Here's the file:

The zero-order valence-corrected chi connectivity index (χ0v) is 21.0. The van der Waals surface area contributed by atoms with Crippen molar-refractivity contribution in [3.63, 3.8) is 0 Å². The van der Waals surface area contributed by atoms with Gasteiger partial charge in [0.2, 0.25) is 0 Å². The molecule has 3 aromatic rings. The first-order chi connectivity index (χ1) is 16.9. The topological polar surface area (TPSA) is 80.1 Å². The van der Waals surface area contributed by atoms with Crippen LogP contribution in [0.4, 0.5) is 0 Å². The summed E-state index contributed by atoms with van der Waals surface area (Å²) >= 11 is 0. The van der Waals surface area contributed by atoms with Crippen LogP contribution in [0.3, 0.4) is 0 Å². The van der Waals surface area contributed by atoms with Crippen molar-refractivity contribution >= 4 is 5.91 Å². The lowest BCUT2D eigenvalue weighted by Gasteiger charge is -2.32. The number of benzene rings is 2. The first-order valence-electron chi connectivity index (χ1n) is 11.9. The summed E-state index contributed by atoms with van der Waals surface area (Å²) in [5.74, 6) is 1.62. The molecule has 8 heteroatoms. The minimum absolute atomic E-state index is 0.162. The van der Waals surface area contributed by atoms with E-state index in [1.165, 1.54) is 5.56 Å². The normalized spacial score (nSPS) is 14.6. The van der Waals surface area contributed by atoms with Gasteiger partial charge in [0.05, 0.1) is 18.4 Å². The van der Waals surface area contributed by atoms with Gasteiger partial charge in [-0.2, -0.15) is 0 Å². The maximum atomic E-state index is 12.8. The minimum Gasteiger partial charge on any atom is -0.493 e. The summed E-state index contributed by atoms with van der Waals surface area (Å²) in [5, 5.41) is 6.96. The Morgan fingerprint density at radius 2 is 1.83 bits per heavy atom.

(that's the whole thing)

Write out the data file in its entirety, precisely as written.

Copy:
The zero-order valence-corrected chi connectivity index (χ0v) is 21.0. The van der Waals surface area contributed by atoms with Crippen molar-refractivity contribution in [3.63, 3.8) is 0 Å². The van der Waals surface area contributed by atoms with Gasteiger partial charge in [0.2, 0.25) is 0 Å². The molecule has 3 aromatic rings. The first-order chi connectivity index (χ1) is 16.9. The topological polar surface area (TPSA) is 80.1 Å². The van der Waals surface area contributed by atoms with Crippen LogP contribution in [0.4, 0.5) is 0 Å². The summed E-state index contributed by atoms with van der Waals surface area (Å²) >= 11 is 0. The van der Waals surface area contributed by atoms with Crippen LogP contribution in [0.3, 0.4) is 0 Å². The van der Waals surface area contributed by atoms with Crippen molar-refractivity contribution >= 4 is 5.91 Å². The lowest BCUT2D eigenvalue weighted by Gasteiger charge is -2.32. The number of benzene rings is 2. The first-order valence-electron chi connectivity index (χ1n) is 11.9. The summed E-state index contributed by atoms with van der Waals surface area (Å²) in [5.74, 6) is 1.62. The molecule has 8 heteroatoms. The minimum absolute atomic E-state index is 0.162. The van der Waals surface area contributed by atoms with E-state index in [1.165, 1.54) is 5.56 Å². The normalized spacial score (nSPS) is 14.6. The van der Waals surface area contributed by atoms with Gasteiger partial charge in [0.05, 0.1) is 18.4 Å². The van der Waals surface area contributed by atoms with Gasteiger partial charge in [-0.2, -0.15) is 0 Å². The maximum atomic E-state index is 12.8. The minimum Gasteiger partial charge on any atom is -0.493 e. The summed E-state index contributed by atoms with van der Waals surface area (Å²) in [5, 5.41) is 6.96. The Morgan fingerprint density at radius 2 is 1.83 bits per heavy atom.